Today marks the anniversary of when Georgia ratified the US Constitution in 1788, becoming the 4th state to do so. Named as a tribute to King George II of Great Britain, Georgia was established as an agrarian society envisioned by its founder James Edward Oglethorpe.
Since then, Georgia has grown and developed into an economic and cultural powerhouse due in part to the climate. And I’m not just speaking of temperatures.
A quick internet search of Georgia’s climate shows a “humid subtropical climate with most of the state having short, mild winters and long, hot summers.” (Wikipedia)
While weather has been favorable, a lot of Georgia’s success can be attributed to Oglethorpe and his plan which included a vision of social equity and civic virtue. The layout of Savannah is heralded today almost 300 years later as one of the finest diagrams for city organization and growth.
How is the climate for your plans? Do you have a vision like that of Oglethorpe? You should be able to see your vision and keep that in perspective as you work toward making it a reality.
We often resolve this time of year to make a change in something. But are we depending on the change to make us happy?
How about we resolve to be happy in our current surroundings? Not with, but in.
“Happiness depends more upon the internal frame of a person’s own mind than on the externals of the world.”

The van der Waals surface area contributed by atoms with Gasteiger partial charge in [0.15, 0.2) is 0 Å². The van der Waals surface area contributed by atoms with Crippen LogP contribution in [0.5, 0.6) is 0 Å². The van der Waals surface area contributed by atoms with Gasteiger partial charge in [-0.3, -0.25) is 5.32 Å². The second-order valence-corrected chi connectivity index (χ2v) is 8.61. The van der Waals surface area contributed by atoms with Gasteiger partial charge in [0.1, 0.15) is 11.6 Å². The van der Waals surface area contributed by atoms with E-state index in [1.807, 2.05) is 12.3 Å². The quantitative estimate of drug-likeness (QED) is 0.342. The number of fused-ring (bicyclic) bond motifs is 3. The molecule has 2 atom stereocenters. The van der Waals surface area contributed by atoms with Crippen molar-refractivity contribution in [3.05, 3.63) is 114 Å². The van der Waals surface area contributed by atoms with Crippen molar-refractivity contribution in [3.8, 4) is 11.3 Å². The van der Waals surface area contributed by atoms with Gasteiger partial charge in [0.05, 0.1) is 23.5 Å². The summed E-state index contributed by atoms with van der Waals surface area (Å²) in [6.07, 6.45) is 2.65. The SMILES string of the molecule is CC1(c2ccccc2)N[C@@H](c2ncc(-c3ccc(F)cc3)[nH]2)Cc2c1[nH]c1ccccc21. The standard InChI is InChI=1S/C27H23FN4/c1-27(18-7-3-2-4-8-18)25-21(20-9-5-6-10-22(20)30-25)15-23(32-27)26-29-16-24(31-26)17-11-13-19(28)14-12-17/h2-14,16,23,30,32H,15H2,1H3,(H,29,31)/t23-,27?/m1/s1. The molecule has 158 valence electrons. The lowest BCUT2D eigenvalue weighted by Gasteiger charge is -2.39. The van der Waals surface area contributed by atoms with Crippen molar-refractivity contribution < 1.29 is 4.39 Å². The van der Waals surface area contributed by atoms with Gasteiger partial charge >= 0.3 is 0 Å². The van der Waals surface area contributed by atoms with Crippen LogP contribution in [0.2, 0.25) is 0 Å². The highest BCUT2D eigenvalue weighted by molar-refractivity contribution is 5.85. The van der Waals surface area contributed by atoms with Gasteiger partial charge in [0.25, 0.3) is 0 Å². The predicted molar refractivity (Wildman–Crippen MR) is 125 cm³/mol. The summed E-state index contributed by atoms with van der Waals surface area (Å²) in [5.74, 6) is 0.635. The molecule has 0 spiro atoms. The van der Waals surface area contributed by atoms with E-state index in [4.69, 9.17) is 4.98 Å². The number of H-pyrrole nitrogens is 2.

This was written in a letter from George to his mother Mary Ball Washington. After complaining that her children weren’t properly caring for her, George encouraged her to move in with one of her three children or “make your income certain” by renting out her land. It was a practical approach aimed at helping make choices to ease ourselves of “care and concern”.
If you resolve to make a change, I hope it involves happiness.
“There’s no magic to my formula. I just make what I like — good, human stories in which you can get with people and which prove that the better things of life can be as interesting as the sordid things.” Walt Disney (December 5, 1901 – December 15, 1966)Tweet
There is a quote that says something like “life is 10% what happens to you and 90% of how you react to it.”
Well, let’s just say it’s been a rough three years and I’ve been more Eeyore than Tigger, needing to be cheered rather than being the cheerleader.
As a leader or manager or supervisor (whatever your title) there is a responsibility that comes with the title. The French call it “noblesse oblige” – roughly translated “with privilege comes duty.” It is a privilege when we have the opportunity to lead a team of people but it comes with great responsibilities.
Being more of a Tigger will have a positive effect on your team and their productivity. Time to get bouncing!Tweet